Dry cargo report Nov 23. What can we say but, oh dear…By james tweed • Nov 24th, 2012 • Category: Dry Cargo
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Thanks for downloading the dry cargo market report from Coracle Online and the Baltic Exchange for November 23rd 2012. This report looks at the Capesize and Panamax and Supra markets.
We start with the Capesize sector where having broken $9 on the key West Australia/China ore run, rates dropped further as the week drew to a close, with Rio Tinto fixing an 11-16 December cargo at $8.35. Mid week a 180,000 tonner did fix at $18,000 daily for a round in the East, but this was very much the peak. There seems to be a lack of willingness to resist the rates and a reluctance to ballast to South America. Those in ballast appeared to be unsettled and have reduced rates for Tubaro/Qingdao. Owners were talking $22 as the week closed and the rate from Saldanha to Qingdao dropped to $16.
For the Panamaxes it was generally a firmer market this week. In the Atlantic a tight supply of prompt tonnage meant rates rose for transatlantic and fronthaul. Owners who had preferred to stay in the Atlantic were tempted by firmer rates to go east, especially with the upcoming holidays. For those left behind rates moved significantly, with the round voyage rate being around in the mid $8,000s with sharper levels seen for shorter durations. As the week drew to a close there were fewer charterers to take ships to the East and rates looked to have peaked at around the mid to high $14,000 daily range. There was some period activity with a couple of legs with redelivery in the east booked on a minimum of 4 months at $12,500 daily.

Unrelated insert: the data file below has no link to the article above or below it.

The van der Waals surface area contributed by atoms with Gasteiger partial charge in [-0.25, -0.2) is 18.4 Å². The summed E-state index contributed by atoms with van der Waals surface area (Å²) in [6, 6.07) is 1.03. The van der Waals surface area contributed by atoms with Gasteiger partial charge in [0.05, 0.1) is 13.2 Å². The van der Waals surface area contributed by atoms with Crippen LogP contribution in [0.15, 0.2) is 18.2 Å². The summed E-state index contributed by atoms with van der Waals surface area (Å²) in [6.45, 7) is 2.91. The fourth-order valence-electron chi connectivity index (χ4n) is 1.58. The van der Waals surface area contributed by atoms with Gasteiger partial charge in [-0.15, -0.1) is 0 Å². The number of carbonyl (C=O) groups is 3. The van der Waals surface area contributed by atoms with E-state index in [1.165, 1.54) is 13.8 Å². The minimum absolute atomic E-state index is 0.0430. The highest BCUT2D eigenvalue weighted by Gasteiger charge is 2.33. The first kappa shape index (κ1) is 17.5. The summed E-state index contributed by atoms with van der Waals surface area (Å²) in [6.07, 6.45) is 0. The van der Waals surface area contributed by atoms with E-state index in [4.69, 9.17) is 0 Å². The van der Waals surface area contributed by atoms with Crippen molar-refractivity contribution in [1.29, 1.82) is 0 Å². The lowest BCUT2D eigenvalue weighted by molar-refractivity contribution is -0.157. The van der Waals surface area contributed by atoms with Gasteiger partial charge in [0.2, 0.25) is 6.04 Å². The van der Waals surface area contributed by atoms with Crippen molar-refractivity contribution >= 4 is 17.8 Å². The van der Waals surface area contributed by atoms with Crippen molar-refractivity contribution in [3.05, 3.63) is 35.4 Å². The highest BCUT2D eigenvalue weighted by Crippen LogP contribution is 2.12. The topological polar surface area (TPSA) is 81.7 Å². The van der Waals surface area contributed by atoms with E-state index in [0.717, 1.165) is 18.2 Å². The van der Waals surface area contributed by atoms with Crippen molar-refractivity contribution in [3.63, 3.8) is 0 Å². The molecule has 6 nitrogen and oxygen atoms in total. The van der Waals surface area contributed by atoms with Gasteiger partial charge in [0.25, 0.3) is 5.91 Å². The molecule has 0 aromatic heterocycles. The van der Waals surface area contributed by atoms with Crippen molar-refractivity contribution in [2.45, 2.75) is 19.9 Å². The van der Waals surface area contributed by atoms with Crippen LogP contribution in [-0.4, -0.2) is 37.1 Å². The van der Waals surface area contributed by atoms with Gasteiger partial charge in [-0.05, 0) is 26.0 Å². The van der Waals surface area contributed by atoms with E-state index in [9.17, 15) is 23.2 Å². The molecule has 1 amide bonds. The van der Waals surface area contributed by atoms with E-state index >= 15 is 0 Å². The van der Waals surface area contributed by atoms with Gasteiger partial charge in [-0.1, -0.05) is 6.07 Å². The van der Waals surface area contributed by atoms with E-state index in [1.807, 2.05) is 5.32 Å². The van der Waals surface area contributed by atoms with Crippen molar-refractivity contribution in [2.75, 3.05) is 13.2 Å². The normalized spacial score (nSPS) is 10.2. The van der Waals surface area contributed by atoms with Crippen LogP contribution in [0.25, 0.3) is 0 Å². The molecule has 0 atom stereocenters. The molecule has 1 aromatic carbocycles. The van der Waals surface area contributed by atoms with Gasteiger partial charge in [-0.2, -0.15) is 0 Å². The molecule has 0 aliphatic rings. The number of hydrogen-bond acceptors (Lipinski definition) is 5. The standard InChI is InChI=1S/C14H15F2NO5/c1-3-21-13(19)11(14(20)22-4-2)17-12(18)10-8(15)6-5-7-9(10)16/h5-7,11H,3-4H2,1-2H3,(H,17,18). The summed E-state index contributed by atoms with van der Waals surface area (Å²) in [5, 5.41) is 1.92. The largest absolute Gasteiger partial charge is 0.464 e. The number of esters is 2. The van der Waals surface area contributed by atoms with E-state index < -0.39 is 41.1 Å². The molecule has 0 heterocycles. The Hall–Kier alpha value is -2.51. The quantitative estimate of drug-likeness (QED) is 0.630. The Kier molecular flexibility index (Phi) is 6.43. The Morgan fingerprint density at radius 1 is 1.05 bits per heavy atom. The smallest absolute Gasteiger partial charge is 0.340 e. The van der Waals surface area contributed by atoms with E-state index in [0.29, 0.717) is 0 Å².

South America continued to be served by ballasters, largely from the Indian Ocean area, with a kamsarmax agreeing $9,000 daily from Paradip via east coast South America to the East.
Rates in the East strengthened for southeast Asia cargoes with the emphasis being on short haul Indonesia/China or cargoes into India. Rates on the longer India run ranged from the upper $8,000 to in excess of $9,000. There was some uncertainty for tonnage further north with less activity for NoPac coal and grain stems going forward.
It has been a more encouraging week for the supras with improved rates being agreed in most areas. In the US Gulf, a 2007 built vessel was paid $18,000 daily for a trip to Singapore-Japan range. It was also reported that an ‘eco’ type 49,000 dwt ship had been fixed for a trip from the US Gulf via the Red Sea with redelivery Port Said at $11,500 daily. The south Atlantic looked to be better as reports emerged earlier in the week of a Tess 52 type being fixed for a trip via east coast South America to Singapore-Japan at about $10,500 daily. It was a similar story for the handys with a better tendency in South America and US Gulf.
Thanks for listening